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Clin Chim Acta. 2013 Jan 16;415:317-21. doi: 10.1016/j.cca.2012.10.053. Epub 2012 Nov 15.

Limitations in qualitative point of care hCG tests for detecting early pregnancy.

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Kaiser Permanente, TPMG Northern California Regional Laboratory, Berkeley, CA, United States.



Detection of early pregnancy in the healthcare setting is important for proper patient management. Qualitative point-of-care (POC) human chorionic gonadotropin (hCG) testing is often used. There is a gap in the literature for evaluating patient samples with low (<300 IU/l) hCG concentration using POC devices.


Specimens (urine, n=289; serum, n=269) with hCG concentrations between 2 and >5000 IU/l were evaluated by hCG POC testing. Approximately half of these had an hCG concentration<300 IU/l. All specimens were evaluated using the OSOM and QuickVue+ POC hCG devices. Pregnancy status was evaluated by patient chart review.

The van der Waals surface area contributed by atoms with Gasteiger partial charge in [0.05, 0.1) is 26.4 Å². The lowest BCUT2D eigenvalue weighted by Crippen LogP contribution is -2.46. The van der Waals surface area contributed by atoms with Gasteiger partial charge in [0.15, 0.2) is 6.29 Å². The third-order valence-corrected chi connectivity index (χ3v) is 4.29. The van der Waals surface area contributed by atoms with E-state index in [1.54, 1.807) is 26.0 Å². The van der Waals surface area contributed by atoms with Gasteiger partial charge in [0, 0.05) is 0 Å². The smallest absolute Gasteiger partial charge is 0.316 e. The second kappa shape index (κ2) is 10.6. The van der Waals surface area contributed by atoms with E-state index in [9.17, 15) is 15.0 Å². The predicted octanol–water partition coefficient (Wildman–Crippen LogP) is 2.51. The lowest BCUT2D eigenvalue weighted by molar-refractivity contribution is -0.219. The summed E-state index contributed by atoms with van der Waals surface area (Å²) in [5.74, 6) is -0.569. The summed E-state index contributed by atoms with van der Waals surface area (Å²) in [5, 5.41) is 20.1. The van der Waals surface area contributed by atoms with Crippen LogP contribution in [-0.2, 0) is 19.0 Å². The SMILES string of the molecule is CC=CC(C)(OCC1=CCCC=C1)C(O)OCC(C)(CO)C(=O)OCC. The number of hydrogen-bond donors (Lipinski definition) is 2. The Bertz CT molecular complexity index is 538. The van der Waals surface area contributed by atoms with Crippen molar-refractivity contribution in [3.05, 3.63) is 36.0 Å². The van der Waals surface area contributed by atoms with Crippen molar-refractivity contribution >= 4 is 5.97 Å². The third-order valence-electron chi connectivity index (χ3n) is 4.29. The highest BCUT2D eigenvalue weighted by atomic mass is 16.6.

The OSOM and QuickVue+ devices were able to detect hCG in 53% (OSOM) and 78% (QuickVue+) of urine samples with an hCG concentration range between 20 and 300 IU/l. Serum samples with an hCG concentration range between 10 and 300 IU/l gave positive results in 79 and 91% of samples tested using the OSOM and QuickVue+, respectively. False negative results could not be attributed to the high-dose hook effect, the hCG variant effect, or the interpreters' evaluation. The mean gestational age for specimens corresponding to the false negative results was 4 weeks.


The sensitivity of 2 commonly used hCG POC devices is insufficient for detecting very early pregnancy.

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